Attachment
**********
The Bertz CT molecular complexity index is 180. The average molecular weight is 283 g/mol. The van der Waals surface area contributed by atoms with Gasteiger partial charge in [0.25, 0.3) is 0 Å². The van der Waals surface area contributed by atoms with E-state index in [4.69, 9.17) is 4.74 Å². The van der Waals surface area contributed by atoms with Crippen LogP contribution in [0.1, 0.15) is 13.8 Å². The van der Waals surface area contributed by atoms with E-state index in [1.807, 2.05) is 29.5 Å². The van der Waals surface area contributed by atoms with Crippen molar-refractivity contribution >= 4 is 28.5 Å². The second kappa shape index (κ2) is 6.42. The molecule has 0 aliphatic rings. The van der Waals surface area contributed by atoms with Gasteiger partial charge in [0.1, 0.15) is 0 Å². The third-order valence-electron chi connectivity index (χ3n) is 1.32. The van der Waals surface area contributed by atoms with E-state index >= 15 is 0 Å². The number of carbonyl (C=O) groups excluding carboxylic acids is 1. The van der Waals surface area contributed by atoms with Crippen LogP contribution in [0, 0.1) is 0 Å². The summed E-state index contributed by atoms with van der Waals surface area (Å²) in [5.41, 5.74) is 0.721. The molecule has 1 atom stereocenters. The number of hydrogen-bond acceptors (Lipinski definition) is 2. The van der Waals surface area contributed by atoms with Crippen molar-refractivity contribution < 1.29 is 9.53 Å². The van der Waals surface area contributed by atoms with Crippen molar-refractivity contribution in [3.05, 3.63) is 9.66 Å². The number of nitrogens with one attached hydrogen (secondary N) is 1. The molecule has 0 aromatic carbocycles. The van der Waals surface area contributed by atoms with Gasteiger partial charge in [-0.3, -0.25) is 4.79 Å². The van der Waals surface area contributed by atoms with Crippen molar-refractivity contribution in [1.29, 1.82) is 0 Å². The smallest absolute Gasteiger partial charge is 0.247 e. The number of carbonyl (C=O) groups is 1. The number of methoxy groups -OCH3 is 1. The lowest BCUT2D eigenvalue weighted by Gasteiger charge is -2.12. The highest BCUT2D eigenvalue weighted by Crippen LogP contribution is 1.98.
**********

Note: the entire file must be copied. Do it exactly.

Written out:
The Bertz CT molecular complexity index is 180. The average molecular weight is 283 g/mol. The van der Waals surface area contributed by atoms with Gasteiger partial charge in [0.25, 0.3) is 0 Å². The van der Waals surface area contributed by atoms with E-state index in [4.69, 9.17) is 4.74 Å². The van der Waals surface area contributed by atoms with Crippen LogP contribution in [0.1, 0.15) is 13.8 Å². The van der Waals surface area contributed by atoms with E-state index in [1.807, 2.05) is 29.5 Å². The van der Waals surface area contributed by atoms with Crippen molar-refractivity contribution >= 4 is 28.5 Å². The second kappa shape index (κ2) is 6.42. The molecule has 0 aliphatic rings. The van der Waals surface area contributed by atoms with Gasteiger partial charge in [0.1, 0.15) is 0 Å². The third-order valence-electron chi connectivity index (χ3n) is 1.32. The van der Waals surface area contributed by atoms with E-state index >= 15 is 0 Å². The number of carbonyl (C=O) groups excluding carboxylic acids is 1. The van der Waals surface area contributed by atoms with Crippen LogP contribution in [0, 0.1) is 0 Å². The summed E-state index contributed by atoms with van der Waals surface area (Å²) in [5.41, 5.74) is 0.721. The molecule has 1 atom stereocenters. The number of hydrogen-bond acceptors (Lipinski definition) is 2. The van der Waals surface area contributed by atoms with Crippen molar-refractivity contribution < 1.29 is 9.53 Å². The van der Waals surface area contributed by atoms with Crippen molar-refractivity contribution in [3.05, 3.63) is 9.66 Å². The number of nitrogens with one attached hydrogen (secondary N) is 1. The molecule has 0 aromatic carbocycles. The van der Waals surface area contributed by atoms with Gasteiger partial charge in [-0.3, -0.25) is 4.79 Å². The van der Waals surface area contributed by atoms with Crippen molar-refractivity contribution in [1.29, 1.82) is 0 Å². The smallest absolute Gasteiger partial charge is 0.247 e. The number of carbonyl (C=O) groups is 1. The number of methoxy groups -OCH3 is 1. The lowest BCUT2D eigenvalue weighted by Gasteiger charge is -2.12. The highest BCUT2D eigenvalue weighted by Crippen LogP contribution is 1.98.